We are taking our 2 boys to Florence, Italy this summer for 2 weeks and staying in an apartment rather than a hotel. The younger one will be just over a year old and probably very mobile if he continues in his present path. Does anyone know of a business in Florence where we can rent a crib for the 2 weeks that we are there? We do not co-sleep with either of our children, and the beds are only doubles. Besides co-sleeping with a jet-lagged, restless child seems not likely to be very restful. I would appreciate any other suggestions people have for how to manage this issue. Happy Traveler
Check out http://www.babysaway.com/. They only rent baby supplies in US, but they may know of international organizations who do same overseas... Monique
If you are renting the apartment from an agancy, you may want to check with them. We spent a couple of weeks in Rome this past Fall, and our apartment rental agency arranged everything: apartment, crib, airport transfer, etc. Enjoy your time in Italy! loved roma
We stayed here. It's quite nice and central (a few blocks from the Duomo). I think it was more in the $150 a night range, though.
Name : Hotel Casci Address : Via Cavour 13 50129 Firenze Email : casci [at] italyhotel.com Fax n. : 055-2396461 Phone n. : 055-211686We researched and booked our Italy hotels through the Internet using these two sites:
We were quite pleased with our stay at this hotel. It was listed in several guide books as well as this online reference (great for hotels throughout Italy): http://www.italyhotel.com
Hotel Cimabue - Via B. Lupi, 7, Firenze Email: cimabue [at] italyhotel.com WWW: http://www.italyhotel.com/firenze/cimabue/ Fax n.: 055-475601 Phone n.: 055-471989
Hotel Porto Rosso...simply wonderful, like going back in time. I have no idea of the price. The rooms are small but it is the best! Poregan1
We liked our stay at the villa carlotta.which is near the Boboli gardens, so not in the center of the city but easy and pleasant walk to all the sites. It's a modernized 19th century palazzo so sound travels...but we had no problems. A 15-20min bus/taxi ride away from town we stayed at pensione bencista in Fiesole which we loved. Both are decribed in the book Access Florence and Venice. O.
We made a three-month trip to Italy with our 18-month old several years ago, and are now getting ready for a summer trip back with TWO little girls, 4 and 6. And it has been and will be a wonderful experience, so don't have any doubts about the wisdom of your plan! We stayed in Fiesole, a short bus ride outside Florence. There are a number of pensiones in the village, and in October, you should have no trouble finding a reasonable and attractive place,even without reservations. If you plan to stay a week or more, and would like to nail down an apartment or villa ahead of time, try looking through www.vrbo.com, a site that lists Villas for Rent By Owner; lots of nice places, at prices that can make the trip affordable. Buon viaggio! Steven
My husband and I were in Cinque Terre (which includes Vernazza) about 3 years ago, before the birth of our daughter. I can't tell you enough how much we enjoyed that area. In fact we recently we're planning to head back there with our 2 year old, but cancelled only because we didn't want to make the transatlantic trip with a restless 2 year old. Anyway, Cinque Terre is fantastic. It's so beautiful, and the food! The food is out of this world! We stayed in an apartment in Vernazza that cost us about $60/night. Monterosso (which is the town furthest north in Cinque Terre) has more hotels and may be a better place to stay with a youngster as there's a nice beach--something the other four towns lack. A friend of mine recently returned from a trip to Italy and had nothing but good things to say about Sestri Levante (about 45 minutes by train north of Monterosso). Santa Margarita Ligure (just south of Portofino) is also very cute and has a nice beach. I can't say much about driving times, as we only traveled by train when we were there. The train is an excellent mode of transportation for the coastal towns in Liguria as car access can be difficult--I don't think you can even drive into Vernazza (Vernazza is very small). If you want, I can try to find the name of the person we rented the apartment from. Just email me if you want it or want to ask me any more questions about the area. Ciao!--Karyn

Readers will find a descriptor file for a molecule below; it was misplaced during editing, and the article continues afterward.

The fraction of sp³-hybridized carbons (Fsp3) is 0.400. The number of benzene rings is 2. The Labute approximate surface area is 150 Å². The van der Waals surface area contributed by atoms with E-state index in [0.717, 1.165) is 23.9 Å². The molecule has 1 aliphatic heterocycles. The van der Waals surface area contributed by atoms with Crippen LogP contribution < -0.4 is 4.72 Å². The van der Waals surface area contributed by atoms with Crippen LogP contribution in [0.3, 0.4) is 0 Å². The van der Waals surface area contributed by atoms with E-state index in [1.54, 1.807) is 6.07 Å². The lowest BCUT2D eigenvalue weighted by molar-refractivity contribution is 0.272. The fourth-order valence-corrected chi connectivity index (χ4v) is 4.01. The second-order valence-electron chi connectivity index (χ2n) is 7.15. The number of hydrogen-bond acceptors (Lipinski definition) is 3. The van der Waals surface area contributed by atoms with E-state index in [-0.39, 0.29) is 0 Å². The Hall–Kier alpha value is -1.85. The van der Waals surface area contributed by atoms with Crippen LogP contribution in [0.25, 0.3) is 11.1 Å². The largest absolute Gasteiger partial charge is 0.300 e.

My husband and I have taken several medium-term trips to visit Florence over the last 5 years (from 2 weeks to 2 months) and have had to deal with finding an appropriate place to stay. This time we were especially concerned, since we were traveling with our 2-year old. We had such a wonderful experience that I wanted to share it. The agency is called YAIF (Your Agency in Florence); the person we dealt with is Luca. It is a small operation. Luca has a good number of VERY reasonably-priced apartments, is very responsive on email, accepts credit cards (so all transactions can be done on the web), and provided excellent service once we were in Florence (including a cell phone, free of rental charge). The website, www.yaif.it, has lots of information and photos about the apartments that are offered. If anyone would like more information about our experience, feel free to contact me. Miriam